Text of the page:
Spring Notebook: Offense

IrishEyes spoke with offensive line coach Ed Warinner and offensive coordinator Charley Molnar about the team's first three practice sessions.

To read the defensive notebook, click here.

Foundation First

Irish head coach Brian Kelly piqued fan and media interest with his spring press conference offering that the team's offensive linemen had not yet been slotted by position (guard/tackle/center).

Versatility is key, but in the spring session's early stages, so too is finding continuity.

"We've mixed up who's in the first group and in the second group, and (in drills) who's on the right side or left side, but in our team (sessions) we've stayed pretty solid with guard/tackle (positioning), offered offensive line coach Ed Warinner. "We'll mix it up and sort through (the options) with more contact and figure out who the better players are."

Will versatility or the ability to excel on a position or side (of center) be a determining factor?

"Eventually we'll try to slot the five best guys onto the field, and then we'll try to figure out whether they're better right-handed or left-handed." Warinner added. "But the sixth best and seventh-best linemen – they have to be versatile. They have to be able to play inside and outside. That's a work in progress and I wouldn't be ready to say who could or couldn't do that after three practices, but I have an idea of who would have a chance.

"But yes, if we could come up with a two-deep at center, three guards, three tackles that could play, then we'd be in pretty good shape – eight guys ready to go."

Quick Note: If Andrew Nuss (a right guard in 2009) does not crack the team's starting five, the versatile senior-to-be appears a lock for the rotational role due to his positional versatility.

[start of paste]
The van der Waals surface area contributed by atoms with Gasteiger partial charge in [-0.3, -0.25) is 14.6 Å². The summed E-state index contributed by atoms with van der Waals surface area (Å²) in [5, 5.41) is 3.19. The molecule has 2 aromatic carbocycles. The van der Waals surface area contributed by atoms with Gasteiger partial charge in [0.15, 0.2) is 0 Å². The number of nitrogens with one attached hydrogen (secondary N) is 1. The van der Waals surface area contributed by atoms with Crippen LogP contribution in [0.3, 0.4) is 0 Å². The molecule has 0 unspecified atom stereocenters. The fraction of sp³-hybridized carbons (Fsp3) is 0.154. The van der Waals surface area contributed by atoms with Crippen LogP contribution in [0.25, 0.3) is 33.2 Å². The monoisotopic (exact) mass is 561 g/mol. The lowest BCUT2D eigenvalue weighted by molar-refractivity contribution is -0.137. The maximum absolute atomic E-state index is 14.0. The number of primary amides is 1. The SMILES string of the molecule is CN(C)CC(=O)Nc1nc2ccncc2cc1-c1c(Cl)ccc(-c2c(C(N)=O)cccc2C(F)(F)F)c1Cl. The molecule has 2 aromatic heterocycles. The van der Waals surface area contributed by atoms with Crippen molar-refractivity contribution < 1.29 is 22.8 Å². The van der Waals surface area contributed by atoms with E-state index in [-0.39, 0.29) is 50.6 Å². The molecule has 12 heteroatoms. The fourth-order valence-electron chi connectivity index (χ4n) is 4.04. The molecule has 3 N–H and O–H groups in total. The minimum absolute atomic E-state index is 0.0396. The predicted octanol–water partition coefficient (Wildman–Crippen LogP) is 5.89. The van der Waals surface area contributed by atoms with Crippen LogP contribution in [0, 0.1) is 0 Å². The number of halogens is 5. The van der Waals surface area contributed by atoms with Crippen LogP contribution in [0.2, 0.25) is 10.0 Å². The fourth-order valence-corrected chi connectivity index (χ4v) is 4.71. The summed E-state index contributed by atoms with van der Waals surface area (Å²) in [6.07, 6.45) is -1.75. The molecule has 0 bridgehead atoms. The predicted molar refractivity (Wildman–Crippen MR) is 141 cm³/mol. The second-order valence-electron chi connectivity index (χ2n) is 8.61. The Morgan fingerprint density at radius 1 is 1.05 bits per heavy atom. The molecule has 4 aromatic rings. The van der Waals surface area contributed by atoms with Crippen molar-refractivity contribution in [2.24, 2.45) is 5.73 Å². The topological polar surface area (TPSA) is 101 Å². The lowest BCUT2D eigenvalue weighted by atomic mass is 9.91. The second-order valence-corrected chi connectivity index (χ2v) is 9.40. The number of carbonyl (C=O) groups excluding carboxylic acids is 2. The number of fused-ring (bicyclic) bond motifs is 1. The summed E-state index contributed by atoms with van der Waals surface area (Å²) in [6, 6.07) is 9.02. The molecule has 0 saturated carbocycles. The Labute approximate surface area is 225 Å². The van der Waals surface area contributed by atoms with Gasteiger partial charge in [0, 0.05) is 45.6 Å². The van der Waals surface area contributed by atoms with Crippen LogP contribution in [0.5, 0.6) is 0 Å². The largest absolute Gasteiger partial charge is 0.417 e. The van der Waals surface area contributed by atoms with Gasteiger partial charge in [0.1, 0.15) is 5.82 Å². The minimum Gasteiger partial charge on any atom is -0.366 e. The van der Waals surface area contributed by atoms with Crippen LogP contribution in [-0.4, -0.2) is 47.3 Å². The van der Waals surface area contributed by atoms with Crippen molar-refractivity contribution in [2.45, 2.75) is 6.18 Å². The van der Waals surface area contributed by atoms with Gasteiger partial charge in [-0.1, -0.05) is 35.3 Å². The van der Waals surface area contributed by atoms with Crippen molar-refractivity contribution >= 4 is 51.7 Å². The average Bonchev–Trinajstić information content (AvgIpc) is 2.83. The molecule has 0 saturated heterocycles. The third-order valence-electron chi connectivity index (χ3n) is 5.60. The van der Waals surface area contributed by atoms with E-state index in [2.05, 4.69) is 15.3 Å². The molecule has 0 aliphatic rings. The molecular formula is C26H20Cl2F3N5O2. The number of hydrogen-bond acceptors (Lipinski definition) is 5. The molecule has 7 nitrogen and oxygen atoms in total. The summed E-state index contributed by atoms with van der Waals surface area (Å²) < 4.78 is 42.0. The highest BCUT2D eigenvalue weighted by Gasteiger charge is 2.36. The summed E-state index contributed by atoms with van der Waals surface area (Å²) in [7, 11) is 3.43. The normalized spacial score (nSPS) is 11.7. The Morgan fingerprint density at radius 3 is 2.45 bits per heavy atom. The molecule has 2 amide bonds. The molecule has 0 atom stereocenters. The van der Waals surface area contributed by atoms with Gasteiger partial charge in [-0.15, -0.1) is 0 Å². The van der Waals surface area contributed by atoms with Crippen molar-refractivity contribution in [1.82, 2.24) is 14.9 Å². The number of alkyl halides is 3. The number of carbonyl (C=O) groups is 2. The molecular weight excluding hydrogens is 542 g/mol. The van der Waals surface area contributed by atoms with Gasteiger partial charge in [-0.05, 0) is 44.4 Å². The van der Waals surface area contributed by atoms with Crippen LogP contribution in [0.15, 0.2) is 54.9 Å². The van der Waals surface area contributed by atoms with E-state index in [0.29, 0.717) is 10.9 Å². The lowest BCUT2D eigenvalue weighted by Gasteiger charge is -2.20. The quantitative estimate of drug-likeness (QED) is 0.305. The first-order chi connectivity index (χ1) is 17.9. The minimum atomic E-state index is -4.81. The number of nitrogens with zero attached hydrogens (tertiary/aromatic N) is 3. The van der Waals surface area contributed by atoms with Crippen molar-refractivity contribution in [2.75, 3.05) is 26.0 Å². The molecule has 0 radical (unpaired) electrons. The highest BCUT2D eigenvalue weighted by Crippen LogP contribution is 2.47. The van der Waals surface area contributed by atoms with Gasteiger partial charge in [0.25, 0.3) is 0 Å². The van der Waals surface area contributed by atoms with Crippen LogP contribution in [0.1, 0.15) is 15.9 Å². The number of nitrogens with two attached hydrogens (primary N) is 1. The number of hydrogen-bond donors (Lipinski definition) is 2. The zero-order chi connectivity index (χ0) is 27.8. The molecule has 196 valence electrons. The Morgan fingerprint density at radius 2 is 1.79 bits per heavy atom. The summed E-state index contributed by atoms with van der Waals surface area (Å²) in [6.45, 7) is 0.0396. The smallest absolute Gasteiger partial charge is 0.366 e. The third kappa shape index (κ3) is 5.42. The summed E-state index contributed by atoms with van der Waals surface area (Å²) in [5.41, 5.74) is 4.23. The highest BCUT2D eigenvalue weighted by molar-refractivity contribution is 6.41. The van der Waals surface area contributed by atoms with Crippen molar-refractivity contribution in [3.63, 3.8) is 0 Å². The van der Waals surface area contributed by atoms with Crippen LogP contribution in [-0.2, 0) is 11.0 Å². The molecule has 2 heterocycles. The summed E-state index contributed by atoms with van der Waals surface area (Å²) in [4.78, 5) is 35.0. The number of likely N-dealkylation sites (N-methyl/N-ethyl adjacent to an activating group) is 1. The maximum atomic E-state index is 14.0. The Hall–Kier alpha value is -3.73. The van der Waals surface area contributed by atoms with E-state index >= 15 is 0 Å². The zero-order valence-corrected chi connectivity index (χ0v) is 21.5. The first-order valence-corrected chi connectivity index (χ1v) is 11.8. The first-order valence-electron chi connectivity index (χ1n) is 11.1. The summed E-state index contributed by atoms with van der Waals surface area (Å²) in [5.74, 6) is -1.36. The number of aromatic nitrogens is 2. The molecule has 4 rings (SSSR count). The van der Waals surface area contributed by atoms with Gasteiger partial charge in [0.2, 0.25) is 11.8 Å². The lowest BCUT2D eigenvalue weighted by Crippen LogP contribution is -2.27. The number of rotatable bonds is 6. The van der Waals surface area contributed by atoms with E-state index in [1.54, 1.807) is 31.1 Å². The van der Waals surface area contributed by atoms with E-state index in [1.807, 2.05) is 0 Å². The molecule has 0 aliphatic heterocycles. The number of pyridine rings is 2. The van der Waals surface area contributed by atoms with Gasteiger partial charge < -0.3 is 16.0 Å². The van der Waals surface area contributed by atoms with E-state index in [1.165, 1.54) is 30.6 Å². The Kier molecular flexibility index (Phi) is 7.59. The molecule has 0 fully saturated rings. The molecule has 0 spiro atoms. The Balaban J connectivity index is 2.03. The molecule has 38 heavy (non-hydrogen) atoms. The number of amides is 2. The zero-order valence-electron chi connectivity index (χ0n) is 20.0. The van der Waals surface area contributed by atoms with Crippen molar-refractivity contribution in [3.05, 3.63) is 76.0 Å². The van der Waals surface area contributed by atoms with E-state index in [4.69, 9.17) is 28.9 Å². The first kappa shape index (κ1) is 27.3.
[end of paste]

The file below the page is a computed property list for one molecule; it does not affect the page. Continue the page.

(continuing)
Paralysis by Analysis

Suggestion for an Easter Weekend team activity: rent Bull Durham.

The learning-on-the-fly Irish might benefit from the advice Crash Davis gave to over-thinking pitching prodigy Nuke LaLoosh in the '88 classic: "Don't think. It can only hurt the ballclub."

"(We're still at a point) where the guys are thinking too much," offered offensive coordinator Charley Molnar of the bulk of the squad. "So they're not playing fast and you can see that. They hesitate when they're down the field. When they're ready to make a play they're thinking way, way too much.

"And what we're really trying to do and what coach Kelly stresses is we're trying to get them to a point of ‘unconscious competence' where they really just go without thinking, and we'll certainly get them to that point, sooner or later."

Has daily progress to that end been evident? Molnar thought so, but reconsidered, noting the addition of full pads for Monday's practice.

"Today was better. Well, I shouldn't say today was better – Day 2 was better than Day 1. Today (Day 3) was a little bit of a step backwards because we gave them a lot of information, really to challenge them and see how much they could absorb and process.

"And that's something we like to do, see how much they can learn day-to-day; how much can we jam in? how much can they process? how much can they retain? That's all part of our teaching progression."

The Reality of Pads: The team's aforementioned mental progression was briefly slowed by the necessary padding the players donned for a more physical practice.

"Absolutely," Molnar noted of the difference between shorts and shells vs. a full pads practice. "Because they're thinking about fundamentals, about contact, about laying the wood on somebody, and unfortunately they forget some of the things they just learned 30 minutes earlier in a meeting."

The team is likely to play unencumbered by unnecessary thought as it adapts to the regime's pace of play, but thereafter an additional challenge waits:

The rest of the playbook.

"By the end of spring we're going to have those guys (notably, the quarterbacks) at a good 60 percent or so," Molnar offered of the staff's plan to help the offense assimilate to Brian Kelly's offense. "But I'd say that not until we play the bowl game will they come close to 90 percent, and then a year from now, we'll give them the rest of it, so as we open up the gates in the future the whole book is available to us."

How much of the playbook has been installed and absorbed to date?

"About 1 percent," Molnar stated flatly. "Right now we've already said ‘You know what, we'll wait on this stuff as we progress.' There are some things you need to build before you can get there."

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